Vaccine-maker Hilleman opens $27 million plant in Singapore to bolster pandemic preparedness

It works in tandem with its R&D laboratory to provide biopharmaceutical products, from concept to manufacturing, including high-value vaccines and biologics for Singapore as well as low- and middle-income countries.

Judith Tan

Judith Tan

The Straits Times


he $27 million facility is part of a five-year $80 million investment by Hilleman Laboratories. PHOTO: LIANHE ZAOBAO/ THE STRAITS TIMES

November 10, 2023

SINGAPORE – A large-scale manufacturing facility that develops affordable vaccines in Singapore for common diseases, and can easily switch to production of new vaccines for the next pandemic, was officially opened on Thursday.

The $27 million facility is part of a five-year $80 million investment by Hilleman Laboratories, which also includes a research and development (R&D) laboratory in Biopolis.

The new 30,000 sq ft manufacturing facility in Depot Road, called Aces, focuses on early clinical development of vaccines during peacetime.

It works in tandem with its R&D laboratory to provide biopharmaceutical products, from concept to manufacturing. These include high-value vaccines and biologics – medicine containing substances created with living cells or organisms – for Singapore as well as low- and middle-income countries.

Hilleman Laboratories is a joint venture between American drugmaker MSD and British charitable foundation Wellcome Trust.

One of its research projects, in collaboration with the Agency for Science, Technology and Research, examines the viability of a circular ribonucleic acid, or circRNA.

This is a form of RNA vaccine technology whose potential benefits include greater flexibility in adapting a vaccine to evolving virus strains, allowing for faster response to an outbreak, as well as stability at regular fridge temperatures of between 2 deg C and 8 deg C.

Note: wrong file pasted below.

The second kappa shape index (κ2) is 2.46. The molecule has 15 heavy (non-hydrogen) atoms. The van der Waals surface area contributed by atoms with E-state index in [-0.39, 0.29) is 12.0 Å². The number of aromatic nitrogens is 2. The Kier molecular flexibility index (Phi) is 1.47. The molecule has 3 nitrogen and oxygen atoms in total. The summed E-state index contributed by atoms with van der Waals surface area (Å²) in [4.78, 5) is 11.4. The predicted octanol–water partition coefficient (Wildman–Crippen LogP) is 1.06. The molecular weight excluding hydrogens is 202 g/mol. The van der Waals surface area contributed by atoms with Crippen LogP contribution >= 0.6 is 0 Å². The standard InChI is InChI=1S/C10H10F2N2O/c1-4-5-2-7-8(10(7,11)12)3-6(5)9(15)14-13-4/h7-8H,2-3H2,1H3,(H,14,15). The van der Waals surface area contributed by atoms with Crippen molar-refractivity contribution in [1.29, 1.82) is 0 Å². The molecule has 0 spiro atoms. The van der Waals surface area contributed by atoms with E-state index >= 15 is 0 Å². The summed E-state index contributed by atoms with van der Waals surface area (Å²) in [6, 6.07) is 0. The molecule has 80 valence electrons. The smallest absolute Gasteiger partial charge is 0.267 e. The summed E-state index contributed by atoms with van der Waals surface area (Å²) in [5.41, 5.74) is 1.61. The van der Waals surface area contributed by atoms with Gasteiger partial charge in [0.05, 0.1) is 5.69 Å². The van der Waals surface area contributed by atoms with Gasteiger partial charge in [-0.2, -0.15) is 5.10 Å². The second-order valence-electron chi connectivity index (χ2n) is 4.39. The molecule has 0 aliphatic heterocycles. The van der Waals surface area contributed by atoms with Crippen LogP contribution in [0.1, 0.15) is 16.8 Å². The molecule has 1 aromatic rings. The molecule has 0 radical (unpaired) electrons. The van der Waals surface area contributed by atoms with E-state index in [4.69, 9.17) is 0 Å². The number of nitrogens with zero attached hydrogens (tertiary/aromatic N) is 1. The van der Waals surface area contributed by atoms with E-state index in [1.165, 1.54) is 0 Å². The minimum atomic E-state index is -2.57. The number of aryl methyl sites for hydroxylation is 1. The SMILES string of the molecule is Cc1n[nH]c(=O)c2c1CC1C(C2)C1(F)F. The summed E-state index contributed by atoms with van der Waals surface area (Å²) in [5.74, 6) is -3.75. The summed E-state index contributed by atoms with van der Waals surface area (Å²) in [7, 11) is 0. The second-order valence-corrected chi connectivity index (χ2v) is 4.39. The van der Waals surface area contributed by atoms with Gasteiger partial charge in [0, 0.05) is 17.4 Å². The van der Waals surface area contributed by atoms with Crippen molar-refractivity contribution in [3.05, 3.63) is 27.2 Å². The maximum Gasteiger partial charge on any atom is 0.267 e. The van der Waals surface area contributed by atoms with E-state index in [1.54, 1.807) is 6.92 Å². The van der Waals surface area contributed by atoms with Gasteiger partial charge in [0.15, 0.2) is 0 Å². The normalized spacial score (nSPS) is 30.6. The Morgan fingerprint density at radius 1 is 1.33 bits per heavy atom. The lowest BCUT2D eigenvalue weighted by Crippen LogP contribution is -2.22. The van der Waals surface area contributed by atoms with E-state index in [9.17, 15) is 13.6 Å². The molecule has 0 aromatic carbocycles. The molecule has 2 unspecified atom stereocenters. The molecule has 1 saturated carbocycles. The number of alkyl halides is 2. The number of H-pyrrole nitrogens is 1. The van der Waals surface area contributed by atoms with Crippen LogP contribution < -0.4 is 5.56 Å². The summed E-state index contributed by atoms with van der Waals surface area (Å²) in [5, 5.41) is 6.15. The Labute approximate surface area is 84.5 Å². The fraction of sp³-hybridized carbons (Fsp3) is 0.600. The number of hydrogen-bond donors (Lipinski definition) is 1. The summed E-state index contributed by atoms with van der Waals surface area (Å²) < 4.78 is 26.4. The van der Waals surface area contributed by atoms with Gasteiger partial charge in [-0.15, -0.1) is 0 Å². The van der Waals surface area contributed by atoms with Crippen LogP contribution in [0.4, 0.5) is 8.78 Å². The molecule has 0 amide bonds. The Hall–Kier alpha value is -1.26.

The facility is designed to enable production to be agile and easily adaptable for future or emergency needs, which means it could pivot to produce new vaccines to fight the next pandemic without disrupting ongoing operations.

“Hilleman Laboratories will be a crucial piece of the pandemic preparedness and resilience jigsaw,” said Health Minister Ong Ye Kung at the launch of Aces, which was built based on current good manufacturing practices (cGMP).

“This cGMP facility, together with an existing R&D facility in Biopolis, will form a vaccine and biologics development and manufacturing hub, which is the first of its kind in Singapore, and probably the region.”

Hilleman Laboratories chief executive Raman Rao said: “The opening of the Aces facility marks a significant milestone in our commitment to advancing global public health through innovation and research.

“Hilleman Laboratories is well poised to share our expertise in vaccine and biologics manufacturing to foster local capabilities while bolstering Singapore’s resilience against disease outbreaks, especially those with a pandemic possibility.”

The company will produce vaccines for prevalent infections such as dengue, rotavirus, cholera, and pneumococcal and meningococcal diseases.

Singapore went from not having a single facility producing finished vaccines prior to the Covid-19 pandemic, to five over the past two years.

And on Wednesday, United States biotech venture creation company Flagship Pioneering, best known for its role in backing Moderna, announced its expansion into the Asia-Pacific region, with the opening of a regional hub in Singapore. This follows the company’s expansion into Britain earlier in 2023.

Apart from Hilleman Laboratories, other vaccine manufacturers that have set up shop here are American firms MSD and Thermo Fisher Scientific, French giant Sanofi and German company BioNTech.

In July, GSK broke ground for its $343 million state-of-the-art vaccines facility in Tuas.

These plants will be churning out over a billion doses annually, with products ranging from traditional types, such as live-attenuated and recombinant vaccines, to the latest mRNA ones.

Based on revenue in 2022, eight of the top 10 medical technology players and nine of the top 10 biopharmaceutical companies have an established presence in Singapore.

They are conducting research, developing and manufacturing new products, and meeting regional and global healthcare needs from the island republic.

Mr Ong said that in so doing, they are strengthening Singapore’s capabilities, creating jobs and generating growth.

He said that in 2021, both the biopharmaceutical and medical technology industries produced more than $34 billion worth of products for global markets, contributing to 3.1 per cent of the country’s gross domestic product.

The two sectors have also employed about 25,000 people in Singapore, double the number since the early 2000s, and overall R&D spending grew from about $600 million in 2010 to about $830 million in 2020.

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